Ronald Bilius "Ron" Weasley is a fictional character and one of the three protagonists (the other two being Harry Potter and
Hermione Granger) in the Harry Potter book series written by J. K. Rowling. His first appearance was in the first book of the series, Harry Potter and the Philosopher's Stone (1997, called Harry Potter and the Sorcerer's Stone in the United States) as the best friend of the protagonist Harry Potter and Hermione Granger. He is a member of
the Weasley family, a pure blood family, who reside in "The Burrow" outside Ottery St. Catchpole. Along with Harry and Hermione, he is a member of the Gryffindor house. Ron is present in most of the action throughout the series due to his friendship with Harry. In the films, he is portrayed by Rupert Grint.
According to J. K. Rowling, Ron was among the characters she created "the very first day". Ron is inspired in Rowling's best friend Sean Harris (to whom Harry Potter and the Chamber of Secrets is dedicated), but she has clearly stated that she "never set out to describe Sean in Ron, but Ron has a Sean-ish turn of phrase." Like Harris is to Rowling, Ron is "always there" when Harry needs him. The character of Ron fits many of the stereotypes expected of the sidekick; he is often used as comic relief, is loyal to the hero, and lacks much of the talent Harry possesses, at least in terms of magical power. Unlike some sidekicks, he is not cowardly, demonstrating bravery several times, such as playing 'real wizard's chess' in the first book, and entering into the Forbidden Forest with Harry during the second book despite his arachnophobia.Some of Ron's qualities serve as foils to Harry. While Harry is an orphan with more gold than he needs, Ron comes from a large and loving but poor family; many of his possessions are hand-me-downs. Harry is famous but would prefer to avoid the spotlight; Ron, in comparison, is often perceived as a mere lackey and sometimes becomes jealous of the recognition Harry receives. Finally, Ron is the most mediocre of his siblings, being (as of the first book) neither an excellent Quidditch player, a noteworthy student, nor the daughter his mother always wanted. All these factors have combined to cause Ron serious insecurities; this inferiority complex, and his need to prove himself a notable person in his own right is the main thrust of his character growth.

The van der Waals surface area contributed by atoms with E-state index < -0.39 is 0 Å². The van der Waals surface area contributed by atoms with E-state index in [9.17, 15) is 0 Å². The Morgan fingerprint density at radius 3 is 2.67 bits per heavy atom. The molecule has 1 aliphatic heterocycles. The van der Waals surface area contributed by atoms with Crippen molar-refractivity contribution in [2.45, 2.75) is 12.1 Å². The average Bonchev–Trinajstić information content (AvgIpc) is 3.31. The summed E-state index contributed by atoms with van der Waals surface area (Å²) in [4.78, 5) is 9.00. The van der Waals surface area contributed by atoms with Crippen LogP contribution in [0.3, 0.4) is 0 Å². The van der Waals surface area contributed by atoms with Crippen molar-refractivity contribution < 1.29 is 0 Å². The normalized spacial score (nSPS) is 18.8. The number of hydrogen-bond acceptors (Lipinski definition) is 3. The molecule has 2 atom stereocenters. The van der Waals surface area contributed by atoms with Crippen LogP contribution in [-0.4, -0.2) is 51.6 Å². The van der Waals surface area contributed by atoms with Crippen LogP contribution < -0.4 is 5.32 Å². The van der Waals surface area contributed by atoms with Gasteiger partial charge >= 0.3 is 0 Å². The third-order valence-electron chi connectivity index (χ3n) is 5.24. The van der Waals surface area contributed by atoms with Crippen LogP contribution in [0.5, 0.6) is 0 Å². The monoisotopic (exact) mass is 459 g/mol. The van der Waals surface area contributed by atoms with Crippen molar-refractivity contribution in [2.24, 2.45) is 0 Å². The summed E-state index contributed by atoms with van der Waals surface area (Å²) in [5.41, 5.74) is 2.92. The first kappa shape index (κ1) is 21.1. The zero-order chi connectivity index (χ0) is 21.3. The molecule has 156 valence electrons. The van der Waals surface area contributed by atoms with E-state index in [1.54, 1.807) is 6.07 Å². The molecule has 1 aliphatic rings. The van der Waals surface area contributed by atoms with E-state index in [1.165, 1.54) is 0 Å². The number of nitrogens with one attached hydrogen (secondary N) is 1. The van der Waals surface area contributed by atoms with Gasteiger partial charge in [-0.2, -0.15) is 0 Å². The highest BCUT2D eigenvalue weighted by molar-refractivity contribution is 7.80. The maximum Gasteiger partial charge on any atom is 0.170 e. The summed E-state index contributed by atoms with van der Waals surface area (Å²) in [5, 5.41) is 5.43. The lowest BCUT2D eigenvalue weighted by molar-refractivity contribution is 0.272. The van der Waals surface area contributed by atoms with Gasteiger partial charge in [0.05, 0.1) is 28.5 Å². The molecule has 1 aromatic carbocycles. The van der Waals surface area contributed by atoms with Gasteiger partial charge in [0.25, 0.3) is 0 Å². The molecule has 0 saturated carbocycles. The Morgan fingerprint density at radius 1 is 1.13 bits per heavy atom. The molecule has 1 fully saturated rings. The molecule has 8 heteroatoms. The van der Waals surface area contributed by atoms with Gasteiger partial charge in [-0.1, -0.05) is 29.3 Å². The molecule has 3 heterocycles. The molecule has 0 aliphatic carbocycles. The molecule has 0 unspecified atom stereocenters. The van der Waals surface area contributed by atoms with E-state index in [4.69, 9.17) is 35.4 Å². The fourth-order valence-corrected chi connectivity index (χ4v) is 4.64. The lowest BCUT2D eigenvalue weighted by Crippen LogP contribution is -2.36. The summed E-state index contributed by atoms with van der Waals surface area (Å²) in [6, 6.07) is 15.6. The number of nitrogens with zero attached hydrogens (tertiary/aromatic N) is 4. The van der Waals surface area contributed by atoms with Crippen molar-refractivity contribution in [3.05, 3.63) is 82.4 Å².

Ron met Harry Potter when they were about to go in the platform nine and three-quarters